By: Lolita Hasani
With the 2004 enlargement and the 2013 accession of Croatia, the enlargement policy has proved to be one of the most successful EU policies in the Balkans. All Western Balkan countries now have a European perspective, want to join the EU and are part of the enlargement process. Regarding Macedonia, we are a pro-EU nation. Macedonia was the first EU candidate country in the West Balkans, and keeping the country’s reform agenda, as well as reinvigorating the EU accession process since our name dispute with Greece, is a top priority. Today, however, the question of enlargement seems insignificant compared to the many difficulties facing the EU right now, including terrorism and the migration crisis.
Commission President Juncker’s decision after his election to freeze the expansion of the EU over 5 years (until 2019) is a big challenge for candidate countries like Macedonia, but that doesn’t mean Macedonians should be discouraged. On the contrary, we should feel motivated to prove that Macedonia or any other Balkan country’s place is in the EU family. Junker’s message to candidate countries is wrong, because it is better for the EU if the Balkans become member states. On both an economic and security level, Balkan accession is a win-win for the EU.
Unfortunately, today we live in an era of terrorism, and we have witnessed many threats to European countries. One difficulty for candidate countries is that enlargement is no longer a priority on the EU agenda. The latest developments in Syria and on the EU’s Eastern borders show that geo-political challenges still exist. Thus, the issue of EU security has become a major focus, rather than commitments to enlargement. Furthermore, Europe is facing a huge migration crisis, and public support for enlargement is falling throughout the EU, as people are more preoccupied with the aftermath of these challenges.
There are at least two reasons, however, why I strongly believe this is still the right time for enlargement. First, the EU should continue doing what it does best: using the soft power of EU membership to assist with the transformation and prosperity of countries in its neighbourhood. Secondly, considering the risks to EU stability and security, the migrant crisis has proved that the EU without the West Balkans is an unfinished project. For example, if candidate countries like Serbia and Macedonia had been EU member states, they could have had Frontex on their borders to help deal with migrants.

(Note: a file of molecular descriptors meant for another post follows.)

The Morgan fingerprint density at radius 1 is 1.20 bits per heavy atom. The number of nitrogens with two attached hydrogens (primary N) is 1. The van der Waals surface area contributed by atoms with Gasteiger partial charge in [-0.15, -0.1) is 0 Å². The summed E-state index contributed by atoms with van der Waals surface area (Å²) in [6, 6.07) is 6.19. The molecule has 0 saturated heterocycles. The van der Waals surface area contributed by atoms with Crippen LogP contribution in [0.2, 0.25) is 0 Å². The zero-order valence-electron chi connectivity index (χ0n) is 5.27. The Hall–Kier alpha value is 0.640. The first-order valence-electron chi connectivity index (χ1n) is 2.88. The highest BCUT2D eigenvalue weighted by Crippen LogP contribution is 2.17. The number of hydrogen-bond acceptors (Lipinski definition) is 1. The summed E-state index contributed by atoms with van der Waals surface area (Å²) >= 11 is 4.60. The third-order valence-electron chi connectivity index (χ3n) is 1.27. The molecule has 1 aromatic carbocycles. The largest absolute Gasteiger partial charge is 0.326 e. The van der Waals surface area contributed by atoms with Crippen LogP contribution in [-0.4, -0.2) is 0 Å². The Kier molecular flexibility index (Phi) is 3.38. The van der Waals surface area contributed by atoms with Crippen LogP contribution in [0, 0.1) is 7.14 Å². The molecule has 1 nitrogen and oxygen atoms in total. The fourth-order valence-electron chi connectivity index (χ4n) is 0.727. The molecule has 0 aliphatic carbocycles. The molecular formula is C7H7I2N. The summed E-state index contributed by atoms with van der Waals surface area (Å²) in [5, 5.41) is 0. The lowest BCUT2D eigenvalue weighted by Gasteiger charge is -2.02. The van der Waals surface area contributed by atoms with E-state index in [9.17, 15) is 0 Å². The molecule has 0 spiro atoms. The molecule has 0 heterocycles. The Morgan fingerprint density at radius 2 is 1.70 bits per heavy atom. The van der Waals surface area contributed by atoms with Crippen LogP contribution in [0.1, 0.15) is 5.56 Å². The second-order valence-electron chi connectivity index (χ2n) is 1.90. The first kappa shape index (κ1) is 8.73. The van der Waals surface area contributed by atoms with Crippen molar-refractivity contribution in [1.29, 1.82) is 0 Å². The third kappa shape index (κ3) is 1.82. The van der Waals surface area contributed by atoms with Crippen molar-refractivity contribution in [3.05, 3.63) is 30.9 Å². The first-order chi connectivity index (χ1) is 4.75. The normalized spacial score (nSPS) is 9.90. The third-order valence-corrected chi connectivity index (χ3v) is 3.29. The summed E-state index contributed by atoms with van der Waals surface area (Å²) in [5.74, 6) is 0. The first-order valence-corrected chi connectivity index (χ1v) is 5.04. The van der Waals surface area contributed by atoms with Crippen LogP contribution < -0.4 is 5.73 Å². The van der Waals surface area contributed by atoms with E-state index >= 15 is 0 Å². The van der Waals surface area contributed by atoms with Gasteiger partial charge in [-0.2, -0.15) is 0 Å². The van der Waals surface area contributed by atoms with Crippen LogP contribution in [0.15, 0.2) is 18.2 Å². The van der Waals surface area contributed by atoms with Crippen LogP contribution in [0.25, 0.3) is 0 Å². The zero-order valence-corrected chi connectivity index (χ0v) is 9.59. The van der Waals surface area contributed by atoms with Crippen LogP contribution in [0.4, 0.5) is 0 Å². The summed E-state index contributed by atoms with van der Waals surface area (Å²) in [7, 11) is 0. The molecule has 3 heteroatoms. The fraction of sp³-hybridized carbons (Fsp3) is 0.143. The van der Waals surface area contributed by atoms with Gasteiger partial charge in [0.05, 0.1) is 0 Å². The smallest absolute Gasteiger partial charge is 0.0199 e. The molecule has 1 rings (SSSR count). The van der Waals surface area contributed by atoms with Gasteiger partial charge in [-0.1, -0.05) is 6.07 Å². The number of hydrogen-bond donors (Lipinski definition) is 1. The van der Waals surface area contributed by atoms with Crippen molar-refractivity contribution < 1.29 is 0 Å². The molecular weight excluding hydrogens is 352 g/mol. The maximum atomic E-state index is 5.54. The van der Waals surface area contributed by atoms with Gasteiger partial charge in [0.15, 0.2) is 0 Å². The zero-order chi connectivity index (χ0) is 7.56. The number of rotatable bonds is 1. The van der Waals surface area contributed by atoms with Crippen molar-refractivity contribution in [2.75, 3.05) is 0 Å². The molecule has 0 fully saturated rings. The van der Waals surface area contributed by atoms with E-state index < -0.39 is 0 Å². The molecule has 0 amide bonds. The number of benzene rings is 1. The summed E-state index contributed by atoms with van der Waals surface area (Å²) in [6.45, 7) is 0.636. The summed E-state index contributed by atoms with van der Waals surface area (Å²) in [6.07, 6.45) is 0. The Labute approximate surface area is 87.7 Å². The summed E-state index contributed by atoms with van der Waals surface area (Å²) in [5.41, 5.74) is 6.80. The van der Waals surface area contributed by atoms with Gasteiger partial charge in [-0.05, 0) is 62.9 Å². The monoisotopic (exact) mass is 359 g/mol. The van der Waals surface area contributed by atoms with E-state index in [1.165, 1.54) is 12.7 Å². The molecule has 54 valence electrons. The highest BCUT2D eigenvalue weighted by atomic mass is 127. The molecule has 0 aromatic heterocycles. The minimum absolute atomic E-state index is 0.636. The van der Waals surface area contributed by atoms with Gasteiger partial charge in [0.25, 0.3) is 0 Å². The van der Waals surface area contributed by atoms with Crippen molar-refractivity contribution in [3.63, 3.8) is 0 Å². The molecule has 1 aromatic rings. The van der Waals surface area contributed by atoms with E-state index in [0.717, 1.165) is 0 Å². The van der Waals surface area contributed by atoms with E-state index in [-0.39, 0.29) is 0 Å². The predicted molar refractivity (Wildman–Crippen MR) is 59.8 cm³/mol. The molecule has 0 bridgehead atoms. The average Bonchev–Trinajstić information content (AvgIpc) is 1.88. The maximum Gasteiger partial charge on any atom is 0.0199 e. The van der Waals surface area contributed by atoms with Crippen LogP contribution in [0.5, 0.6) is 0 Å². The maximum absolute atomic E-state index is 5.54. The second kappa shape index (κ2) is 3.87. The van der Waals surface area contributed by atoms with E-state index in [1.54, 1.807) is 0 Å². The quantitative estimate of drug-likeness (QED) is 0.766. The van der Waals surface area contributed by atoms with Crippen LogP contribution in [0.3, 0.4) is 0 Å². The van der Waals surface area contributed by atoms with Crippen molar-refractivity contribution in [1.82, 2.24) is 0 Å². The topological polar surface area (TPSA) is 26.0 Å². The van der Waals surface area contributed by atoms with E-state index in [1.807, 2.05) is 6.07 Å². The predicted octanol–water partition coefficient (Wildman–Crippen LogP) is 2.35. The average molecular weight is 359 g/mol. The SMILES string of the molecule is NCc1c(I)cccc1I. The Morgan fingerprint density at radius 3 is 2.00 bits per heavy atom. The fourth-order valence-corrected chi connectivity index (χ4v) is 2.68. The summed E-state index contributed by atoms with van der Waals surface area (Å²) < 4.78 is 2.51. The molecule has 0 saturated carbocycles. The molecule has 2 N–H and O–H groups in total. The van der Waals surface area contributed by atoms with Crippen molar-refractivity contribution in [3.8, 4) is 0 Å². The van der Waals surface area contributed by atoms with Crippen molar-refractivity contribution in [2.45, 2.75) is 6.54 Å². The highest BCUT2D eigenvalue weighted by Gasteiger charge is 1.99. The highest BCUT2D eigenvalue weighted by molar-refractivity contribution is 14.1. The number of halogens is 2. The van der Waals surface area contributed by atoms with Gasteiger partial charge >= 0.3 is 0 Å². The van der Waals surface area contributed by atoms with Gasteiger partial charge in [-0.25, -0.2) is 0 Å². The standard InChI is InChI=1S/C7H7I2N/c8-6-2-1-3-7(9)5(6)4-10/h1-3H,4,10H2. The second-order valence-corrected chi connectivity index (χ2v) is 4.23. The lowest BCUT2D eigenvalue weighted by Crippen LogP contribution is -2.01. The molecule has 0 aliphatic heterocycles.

Albert Einstein said, “in the middle of every difficulty lies an opportunity”. It may seem odd that candidate countries still want to join the EU in times of unprecedented crisis, but joining the EU is also an opportunity. Europe has always faced problems, and it will continue to face them in the future, but EU integration would provide opportunities of economic growth, the Schengen Area, and the free movement of goods and people in the Balkans. Most countries that have joined the EU have progressed since integration, and progress in the Balkans is valuable for the EU and its members.
Most importantly, being an EU member state means you are at the table where decisions are made, and it is critical for Macedonians to be there as a decision maker, instead of watching from afar while the decision is taken for us. EU membership perspective is the driving force for stability and prosperity in the Balkans. That is why we need a more powerful, determined, and engaged EU to continue promoting enlargement.
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